If there were a Chickenholics Anonymous, our dog would stand up and say:
"My name is Molly, and I have a problem. I like to chase chickens and kill them. My owners abhor this. I know they do, and I hate to make them upset, but I just can't seem to help myself."
She has now killed three.
Stephen has killed two.
I have saved one.
We need the odds stacked better.
Oddly enough, it seems like we are stacking them against ourselves shortly, by accepting delivery of two more dogs who have never lived with chickens.
Elderly Fred, my parents' dog, is coming at Christmas to live out his golden years on the farm. He is a tremendously sweet, thoroughly daft, black lab and something, maybe chow. A mutt stray who showed up at their house 10 years ago and fell in love with my dog Lucy. The two of them lived together (they were miserable when apart), going back and forth between our house and my parents' until last December, when Lucy died at almost 14. Lucy is buried up in the big pines. It took Fred quite a while to get over her death. He wouldn't eat for days. He really never has gotten back to his old self, actually.
Luke will be coming after New Years. He is a beautiful Australian Shepherd whose family had to move to an apartment. He is miserable there and loves his visits here. He has a very strong natural herding instinct with the cattle, and is very responsive to commands. He has received extensive obedience training.
You may be thinking, "She says FRED is daft? They have a problem with the dog and chickens and they are getting MORE dogs?"
Well, it might not be the perfect timing, but I don't exactly control the universe. These two dogs need homes now, and we think this would be a good place for them. In addition, we ARE going to fence the dogs out of the chickens. Which really means fencing the chickens in, but we are working on ideas for doing that portably so that the chickens can continue to range in fresh grass daily.
Stephen and I are going to spend the week after Christmas fencing (hooray!), and renovating the area of the barn that will be for the goats.
Goats!! Yes, goats! The long awaited goats are hopefully coming to their new home in January. I've made arrangements to purchase two purebred LaMancha does. One cycled this month so their current owner brought them to breed at another farm with a LaMancha buck. Rosie did breed, but tragically, died suddenly the next day from unrelated problems. Her sister, Snowy, is staying there until she cycles in the hopes that she'll breed this year. If she gets pregnant, she will kid in May. So we will have milk in June!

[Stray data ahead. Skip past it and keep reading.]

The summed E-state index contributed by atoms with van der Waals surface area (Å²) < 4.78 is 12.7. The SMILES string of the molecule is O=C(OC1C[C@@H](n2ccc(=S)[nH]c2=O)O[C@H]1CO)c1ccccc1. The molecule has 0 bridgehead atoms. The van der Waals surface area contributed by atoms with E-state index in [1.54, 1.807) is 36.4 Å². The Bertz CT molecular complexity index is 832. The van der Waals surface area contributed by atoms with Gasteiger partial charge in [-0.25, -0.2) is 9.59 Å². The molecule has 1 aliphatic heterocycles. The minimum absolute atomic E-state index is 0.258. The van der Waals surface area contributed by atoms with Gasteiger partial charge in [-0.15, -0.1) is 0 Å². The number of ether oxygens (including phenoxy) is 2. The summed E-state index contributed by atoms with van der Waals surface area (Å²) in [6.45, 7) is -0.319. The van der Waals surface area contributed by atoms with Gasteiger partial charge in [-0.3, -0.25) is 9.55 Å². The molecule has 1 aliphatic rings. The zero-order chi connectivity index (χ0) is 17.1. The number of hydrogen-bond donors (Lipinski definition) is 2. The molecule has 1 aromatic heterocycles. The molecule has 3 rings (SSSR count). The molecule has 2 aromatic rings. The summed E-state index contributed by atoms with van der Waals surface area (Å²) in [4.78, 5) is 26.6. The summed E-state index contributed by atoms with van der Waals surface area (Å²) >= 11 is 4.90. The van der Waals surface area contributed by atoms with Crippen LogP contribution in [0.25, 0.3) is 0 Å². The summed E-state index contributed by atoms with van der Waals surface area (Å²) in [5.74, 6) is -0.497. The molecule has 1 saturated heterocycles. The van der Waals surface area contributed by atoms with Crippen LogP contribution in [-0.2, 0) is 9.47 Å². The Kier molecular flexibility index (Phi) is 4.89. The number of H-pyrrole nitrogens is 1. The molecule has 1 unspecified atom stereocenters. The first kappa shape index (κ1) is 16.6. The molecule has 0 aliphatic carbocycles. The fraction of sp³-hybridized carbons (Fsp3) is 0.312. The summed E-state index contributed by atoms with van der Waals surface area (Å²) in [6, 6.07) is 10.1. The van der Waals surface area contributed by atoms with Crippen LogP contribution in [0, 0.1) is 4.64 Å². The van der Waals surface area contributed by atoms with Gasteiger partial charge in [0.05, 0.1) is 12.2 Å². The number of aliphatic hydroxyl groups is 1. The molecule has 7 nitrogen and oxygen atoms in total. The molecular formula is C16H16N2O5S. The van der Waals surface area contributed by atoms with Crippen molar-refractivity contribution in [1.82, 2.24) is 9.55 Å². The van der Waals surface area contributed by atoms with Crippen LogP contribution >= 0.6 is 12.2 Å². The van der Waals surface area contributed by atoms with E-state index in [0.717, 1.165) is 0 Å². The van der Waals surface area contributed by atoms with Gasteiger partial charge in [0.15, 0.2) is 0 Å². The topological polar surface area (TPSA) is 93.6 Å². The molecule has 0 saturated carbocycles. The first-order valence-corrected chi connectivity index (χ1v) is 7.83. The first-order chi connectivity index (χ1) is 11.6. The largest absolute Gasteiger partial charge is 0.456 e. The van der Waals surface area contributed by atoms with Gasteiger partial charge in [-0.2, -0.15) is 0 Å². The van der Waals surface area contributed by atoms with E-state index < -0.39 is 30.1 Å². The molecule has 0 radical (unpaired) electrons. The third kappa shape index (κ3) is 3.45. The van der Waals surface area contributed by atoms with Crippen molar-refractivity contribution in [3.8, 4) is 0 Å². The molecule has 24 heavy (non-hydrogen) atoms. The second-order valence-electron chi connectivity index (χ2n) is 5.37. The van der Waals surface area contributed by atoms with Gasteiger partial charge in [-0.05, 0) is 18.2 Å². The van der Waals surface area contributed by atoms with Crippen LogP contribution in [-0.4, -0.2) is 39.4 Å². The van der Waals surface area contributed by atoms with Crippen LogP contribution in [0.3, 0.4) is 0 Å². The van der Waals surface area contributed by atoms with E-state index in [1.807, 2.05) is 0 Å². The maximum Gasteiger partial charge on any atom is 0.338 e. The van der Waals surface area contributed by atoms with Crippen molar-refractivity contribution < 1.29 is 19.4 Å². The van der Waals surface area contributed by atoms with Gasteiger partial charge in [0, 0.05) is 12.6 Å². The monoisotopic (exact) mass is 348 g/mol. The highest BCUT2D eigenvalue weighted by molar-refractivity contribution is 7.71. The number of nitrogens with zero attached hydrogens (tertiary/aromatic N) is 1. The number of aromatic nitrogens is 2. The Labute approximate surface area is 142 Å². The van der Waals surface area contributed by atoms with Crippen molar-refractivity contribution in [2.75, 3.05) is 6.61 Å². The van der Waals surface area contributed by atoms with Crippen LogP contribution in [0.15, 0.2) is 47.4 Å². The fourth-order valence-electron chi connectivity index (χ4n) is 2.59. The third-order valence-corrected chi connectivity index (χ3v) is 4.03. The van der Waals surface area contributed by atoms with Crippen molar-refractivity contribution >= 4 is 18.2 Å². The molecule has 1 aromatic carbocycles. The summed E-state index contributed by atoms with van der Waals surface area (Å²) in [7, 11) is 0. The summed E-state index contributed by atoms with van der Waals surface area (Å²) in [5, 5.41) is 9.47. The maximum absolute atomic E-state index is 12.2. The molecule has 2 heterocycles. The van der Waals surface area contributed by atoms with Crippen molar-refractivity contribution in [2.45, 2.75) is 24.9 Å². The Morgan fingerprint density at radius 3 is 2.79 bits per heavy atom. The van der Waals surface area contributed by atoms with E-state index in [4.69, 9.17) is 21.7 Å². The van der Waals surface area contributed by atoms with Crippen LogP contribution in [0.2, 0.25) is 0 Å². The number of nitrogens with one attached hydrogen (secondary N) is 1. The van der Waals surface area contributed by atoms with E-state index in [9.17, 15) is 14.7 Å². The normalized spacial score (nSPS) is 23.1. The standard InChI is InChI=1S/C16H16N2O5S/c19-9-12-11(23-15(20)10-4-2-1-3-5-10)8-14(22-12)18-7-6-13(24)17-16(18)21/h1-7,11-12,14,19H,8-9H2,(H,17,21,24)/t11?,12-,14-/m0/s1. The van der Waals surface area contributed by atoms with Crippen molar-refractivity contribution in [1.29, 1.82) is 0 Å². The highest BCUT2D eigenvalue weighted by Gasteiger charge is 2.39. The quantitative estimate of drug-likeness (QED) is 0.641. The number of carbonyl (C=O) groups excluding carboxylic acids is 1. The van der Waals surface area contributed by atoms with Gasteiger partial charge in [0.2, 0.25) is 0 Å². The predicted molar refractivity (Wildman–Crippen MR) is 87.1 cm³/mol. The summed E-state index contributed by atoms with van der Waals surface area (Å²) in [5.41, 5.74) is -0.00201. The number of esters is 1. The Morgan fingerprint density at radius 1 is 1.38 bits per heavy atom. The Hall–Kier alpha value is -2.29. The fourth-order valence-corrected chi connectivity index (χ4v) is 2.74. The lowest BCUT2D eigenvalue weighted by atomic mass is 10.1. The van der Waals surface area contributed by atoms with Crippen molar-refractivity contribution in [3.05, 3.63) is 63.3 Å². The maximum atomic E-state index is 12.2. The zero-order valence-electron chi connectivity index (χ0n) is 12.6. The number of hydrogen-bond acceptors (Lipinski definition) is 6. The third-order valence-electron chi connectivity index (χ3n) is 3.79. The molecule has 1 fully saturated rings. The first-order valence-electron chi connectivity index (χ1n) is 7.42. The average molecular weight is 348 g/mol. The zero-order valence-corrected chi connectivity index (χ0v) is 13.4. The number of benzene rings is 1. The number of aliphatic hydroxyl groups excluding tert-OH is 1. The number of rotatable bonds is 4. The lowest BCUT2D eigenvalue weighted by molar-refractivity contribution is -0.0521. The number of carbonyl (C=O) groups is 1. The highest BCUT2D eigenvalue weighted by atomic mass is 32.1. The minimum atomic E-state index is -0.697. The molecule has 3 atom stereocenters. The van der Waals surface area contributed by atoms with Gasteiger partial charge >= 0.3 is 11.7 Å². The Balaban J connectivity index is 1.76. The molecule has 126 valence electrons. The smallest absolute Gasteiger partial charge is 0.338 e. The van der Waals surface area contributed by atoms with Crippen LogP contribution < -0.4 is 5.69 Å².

Since Snowy will no longer have the companionship of her sister, I have decided to purchase the wether ("fixed" male) that Snowy and Rosie grew up with. Sylvester will obviously not give milk, but he will serve an important purpose... keeping Snowy happy. Goats are very social and are miserable when alone.
I actually think this is a big part of the problem for Molly. Imagine... you grow up on a farm with your best buddy. He gets you pregnant. You have a nice litter of puppies. They get big enough and one by one they get taken away from you. Then your owners move, taking your best buddy, and leave you with people you don't know and just one of your pups. Two weeks later your pup is hit by a car and dies.
I think Molly is lonely, and I think she is bored. She is still pretty young and very playful. I suspect she is herding the chickens when we are away, a natural instinct she has whenever she sees anything run. She nips at them, just as she would at a cow's leg to herd it, and actually breaks skin. Then she either eats it because it is too tasty to resist, or plays with it until it is dead. Two of the chickens she killed have been dismembered. The one I found today was whole, and had been dead for quite a while, so perhaps she did her best to restrain herself once the deed was done? I don't know. It really is an awful sight, these poor birds.
But I don't cry about it any more. My feelings like that have turned to people. I have been thinking so much about the huge number of people so much less fortunate than we are, in such dire circumstances. Well, that is food for another post, but it has been weighing heavily on my mind.